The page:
“How?” Joe asked.
“Don’t worry how. I just will. Fifty euro and you’ll never smell another fart.”
“How?” James insisted.
“A bog hole.”
“The dog is fine,” James replied.
Leaving the bright lights of town behind them, the man gave James directions back to his car. It was now dark as James meandered down seemingly endless boreens. James questioned the man’s directions twice to no avail.
“Just beyond the ditch there,” the man finally said.
James sighed, slowing down to take the bend.
“Pull in! Pull in!” the man shouted, jumping out of the car before James had come to a complete stop.
“Me car! Where’s me bucking car?” the man shouted, pointing into the darkness.
“Are you sure this is the right place?” Joe asked.
“Sure I’m sure.”
“It doesn’t look the same to me,” James piped in.
“Don’t tell me I’m wrong. You’re not from here. This is the place.”
“Doesn’t look like the same place to me,” James repeated.
“I’m telling you it is the same place. The car’s been robbed on me.”
“No, it hasn’t. You’re just mistaken about where you left it.”
“I’m not mistaken. I know who stole it and I’ll get him. Take me into the Guards.”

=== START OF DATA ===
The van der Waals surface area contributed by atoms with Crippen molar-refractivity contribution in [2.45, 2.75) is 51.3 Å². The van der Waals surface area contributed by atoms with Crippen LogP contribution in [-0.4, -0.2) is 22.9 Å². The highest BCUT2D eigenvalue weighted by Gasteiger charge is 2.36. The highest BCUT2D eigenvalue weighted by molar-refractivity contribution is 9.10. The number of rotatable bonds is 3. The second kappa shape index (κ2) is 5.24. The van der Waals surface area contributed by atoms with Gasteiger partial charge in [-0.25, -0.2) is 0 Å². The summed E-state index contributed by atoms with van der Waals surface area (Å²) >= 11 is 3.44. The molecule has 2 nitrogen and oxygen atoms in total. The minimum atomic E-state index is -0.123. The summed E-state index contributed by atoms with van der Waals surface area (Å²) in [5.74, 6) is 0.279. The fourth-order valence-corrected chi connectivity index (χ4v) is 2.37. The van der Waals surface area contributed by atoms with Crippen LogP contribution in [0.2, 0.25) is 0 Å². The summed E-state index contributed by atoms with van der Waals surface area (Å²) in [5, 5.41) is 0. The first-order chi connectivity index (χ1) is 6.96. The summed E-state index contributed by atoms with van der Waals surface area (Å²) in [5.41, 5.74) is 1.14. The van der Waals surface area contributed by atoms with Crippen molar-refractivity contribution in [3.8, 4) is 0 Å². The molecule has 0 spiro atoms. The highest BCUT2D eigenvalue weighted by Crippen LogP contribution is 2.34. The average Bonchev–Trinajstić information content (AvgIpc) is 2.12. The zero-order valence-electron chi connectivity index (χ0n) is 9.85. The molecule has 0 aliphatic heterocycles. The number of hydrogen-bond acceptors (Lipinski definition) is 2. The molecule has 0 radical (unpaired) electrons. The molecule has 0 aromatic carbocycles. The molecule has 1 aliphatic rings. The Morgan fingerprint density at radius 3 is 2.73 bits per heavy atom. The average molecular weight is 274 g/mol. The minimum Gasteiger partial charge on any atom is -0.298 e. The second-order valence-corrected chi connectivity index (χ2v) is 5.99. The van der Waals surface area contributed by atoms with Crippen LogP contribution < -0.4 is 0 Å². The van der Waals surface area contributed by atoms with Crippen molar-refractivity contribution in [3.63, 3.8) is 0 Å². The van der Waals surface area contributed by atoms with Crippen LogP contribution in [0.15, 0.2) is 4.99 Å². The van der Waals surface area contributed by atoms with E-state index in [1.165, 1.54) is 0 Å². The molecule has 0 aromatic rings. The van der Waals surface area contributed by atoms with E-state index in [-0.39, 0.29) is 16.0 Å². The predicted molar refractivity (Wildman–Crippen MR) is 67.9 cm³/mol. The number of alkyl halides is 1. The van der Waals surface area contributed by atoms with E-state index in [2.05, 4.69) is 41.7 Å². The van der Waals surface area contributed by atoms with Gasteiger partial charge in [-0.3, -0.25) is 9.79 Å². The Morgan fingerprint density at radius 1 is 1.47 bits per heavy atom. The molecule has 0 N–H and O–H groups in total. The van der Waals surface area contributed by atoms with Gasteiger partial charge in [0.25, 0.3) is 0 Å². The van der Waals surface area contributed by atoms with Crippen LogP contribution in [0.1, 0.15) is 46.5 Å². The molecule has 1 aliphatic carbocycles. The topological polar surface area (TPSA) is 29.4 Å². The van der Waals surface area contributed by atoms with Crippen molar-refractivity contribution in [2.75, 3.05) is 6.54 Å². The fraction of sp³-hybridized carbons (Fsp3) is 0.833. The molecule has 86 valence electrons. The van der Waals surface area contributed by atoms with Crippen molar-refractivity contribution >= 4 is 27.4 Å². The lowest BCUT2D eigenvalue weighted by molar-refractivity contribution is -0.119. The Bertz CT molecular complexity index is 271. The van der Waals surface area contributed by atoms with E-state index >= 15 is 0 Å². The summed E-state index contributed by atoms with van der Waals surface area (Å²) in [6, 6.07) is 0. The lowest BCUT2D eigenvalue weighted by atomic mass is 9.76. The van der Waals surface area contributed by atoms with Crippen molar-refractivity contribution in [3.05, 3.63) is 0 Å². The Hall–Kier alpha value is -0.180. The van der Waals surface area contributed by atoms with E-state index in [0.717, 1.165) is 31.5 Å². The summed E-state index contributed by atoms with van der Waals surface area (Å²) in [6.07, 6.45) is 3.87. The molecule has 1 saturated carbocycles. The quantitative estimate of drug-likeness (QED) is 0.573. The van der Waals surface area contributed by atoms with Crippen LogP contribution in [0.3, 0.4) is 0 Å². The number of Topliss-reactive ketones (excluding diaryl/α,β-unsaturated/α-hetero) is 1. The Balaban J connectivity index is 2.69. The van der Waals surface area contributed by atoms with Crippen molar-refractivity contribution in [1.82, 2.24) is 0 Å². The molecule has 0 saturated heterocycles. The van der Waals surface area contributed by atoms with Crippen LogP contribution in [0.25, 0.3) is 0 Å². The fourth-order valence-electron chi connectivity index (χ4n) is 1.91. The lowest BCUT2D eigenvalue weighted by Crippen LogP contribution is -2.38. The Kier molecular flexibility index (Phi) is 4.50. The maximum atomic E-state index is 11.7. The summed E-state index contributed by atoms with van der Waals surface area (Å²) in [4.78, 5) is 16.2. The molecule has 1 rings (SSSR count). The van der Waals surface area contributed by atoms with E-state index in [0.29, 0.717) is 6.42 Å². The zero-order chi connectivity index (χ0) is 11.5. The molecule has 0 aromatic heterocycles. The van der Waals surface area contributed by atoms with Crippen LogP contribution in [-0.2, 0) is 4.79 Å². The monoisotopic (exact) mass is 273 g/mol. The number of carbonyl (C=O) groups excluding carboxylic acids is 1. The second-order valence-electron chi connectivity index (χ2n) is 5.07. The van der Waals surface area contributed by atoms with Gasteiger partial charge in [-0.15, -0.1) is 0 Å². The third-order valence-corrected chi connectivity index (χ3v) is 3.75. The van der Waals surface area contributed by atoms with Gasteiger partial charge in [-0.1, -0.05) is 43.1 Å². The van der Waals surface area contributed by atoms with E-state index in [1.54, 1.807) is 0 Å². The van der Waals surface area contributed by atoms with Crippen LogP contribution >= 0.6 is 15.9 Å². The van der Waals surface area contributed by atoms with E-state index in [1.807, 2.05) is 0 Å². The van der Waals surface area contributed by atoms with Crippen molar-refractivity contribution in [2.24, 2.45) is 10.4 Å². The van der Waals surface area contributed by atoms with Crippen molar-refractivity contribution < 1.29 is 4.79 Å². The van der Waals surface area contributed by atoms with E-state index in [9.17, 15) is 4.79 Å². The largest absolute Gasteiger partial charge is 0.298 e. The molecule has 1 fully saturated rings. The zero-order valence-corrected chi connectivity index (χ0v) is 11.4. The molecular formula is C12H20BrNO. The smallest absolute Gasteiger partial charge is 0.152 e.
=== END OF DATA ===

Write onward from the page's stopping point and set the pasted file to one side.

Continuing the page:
“I’m not your fucking taxi!” James shouted.
But the man was already heading toward the car and hadn’t heard him.
The two brothers strolled down the road a bit to see if the car was there. When they came back the man had the dog out on a leash.
“He needs to stretch his legs,” he said, when he saw the brothers approach.
James and Joe took the opportunity for another smoke. The man turned his back and allowed the wheel brace to slide down his sleeve and into his hand. He glanced behind him, pulled the dog closer and then hit it a quick sharp wallop of the wheel brace on top of the head. The dog collapsed to the ground, lifeless.
James and Joe reacted as soon as they heard the dog hit the ground, and came running.
“What happened?” Joe asked, lighting a match over the dog.
“He just collapsed,” the man said. “Legs went from under him. Must have been a massive heart attack. I seen this thing happen before with farm animals.”
James got down on his knees and checked the dog’s condition.